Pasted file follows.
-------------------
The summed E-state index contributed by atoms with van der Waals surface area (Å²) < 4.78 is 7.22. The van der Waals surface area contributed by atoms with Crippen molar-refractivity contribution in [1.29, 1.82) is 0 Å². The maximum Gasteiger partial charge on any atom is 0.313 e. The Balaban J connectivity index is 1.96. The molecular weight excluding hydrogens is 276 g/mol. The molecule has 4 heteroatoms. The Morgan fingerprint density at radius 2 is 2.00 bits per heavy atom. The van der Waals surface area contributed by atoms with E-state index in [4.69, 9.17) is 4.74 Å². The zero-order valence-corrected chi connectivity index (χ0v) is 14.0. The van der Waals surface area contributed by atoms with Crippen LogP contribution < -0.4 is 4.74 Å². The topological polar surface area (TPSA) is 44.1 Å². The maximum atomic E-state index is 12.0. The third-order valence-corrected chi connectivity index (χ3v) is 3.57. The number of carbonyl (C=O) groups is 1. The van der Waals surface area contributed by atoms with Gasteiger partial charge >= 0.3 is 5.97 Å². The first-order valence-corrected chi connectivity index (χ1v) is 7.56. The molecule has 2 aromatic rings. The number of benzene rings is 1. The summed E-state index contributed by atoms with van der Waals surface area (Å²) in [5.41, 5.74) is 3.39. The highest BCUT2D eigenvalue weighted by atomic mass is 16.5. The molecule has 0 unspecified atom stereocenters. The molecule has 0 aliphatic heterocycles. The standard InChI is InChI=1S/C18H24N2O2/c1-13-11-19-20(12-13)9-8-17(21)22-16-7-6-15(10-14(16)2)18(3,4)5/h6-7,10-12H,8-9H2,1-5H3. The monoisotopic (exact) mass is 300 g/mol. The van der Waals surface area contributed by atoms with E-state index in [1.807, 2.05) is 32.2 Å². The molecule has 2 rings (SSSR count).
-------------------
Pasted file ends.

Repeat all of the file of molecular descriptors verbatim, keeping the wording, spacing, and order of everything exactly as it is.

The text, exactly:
The summed E-state index contributed by atoms with van der Waals surface area (Å²) < 4.78 is 7.22. The van der Waals surface area contributed by atoms with Crippen molar-refractivity contribution in [1.29, 1.82) is 0 Å². The maximum Gasteiger partial charge on any atom is 0.313 e. The Balaban J connectivity index is 1.96. The molecular weight excluding hydrogens is 276 g/mol. The molecule has 4 heteroatoms. The Morgan fingerprint density at radius 2 is 2.00 bits per heavy atom. The van der Waals surface area contributed by atoms with E-state index in [4.69, 9.17) is 4.74 Å². The zero-order valence-corrected chi connectivity index (χ0v) is 14.0. The van der Waals surface area contributed by atoms with Crippen LogP contribution < -0.4 is 4.74 Å². The topological polar surface area (TPSA) is 44.1 Å². The maximum atomic E-state index is 12.0. The third-order valence-corrected chi connectivity index (χ3v) is 3.57. The number of carbonyl (C=O) groups is 1. The van der Waals surface area contributed by atoms with Gasteiger partial charge >= 0.3 is 5.97 Å². The first-order valence-corrected chi connectivity index (χ1v) is 7.56. The molecule has 2 aromatic rings. The number of benzene rings is 1. The summed E-state index contributed by atoms with van der Waals surface area (Å²) in [5.41, 5.74) is 3.39. The highest BCUT2D eigenvalue weighted by atomic mass is 16.5. The molecule has 0 unspecified atom stereocenters. The molecule has 0 aliphatic heterocycles. The standard InChI is InChI=1S/C18H24N2O2/c1-13-11-19-20(12-13)9-8-17(21)22-16-7-6-15(10-14(16)2)18(3,4)5/h6-7,10-12H,8-9H2,1-5H3. The monoisotopic (exact) mass is 300 g/mol. The van der Waals surface area contributed by atoms with E-state index in [1.807, 2.05) is 32.2 Å². The molecule has 2 rings (SSSR count).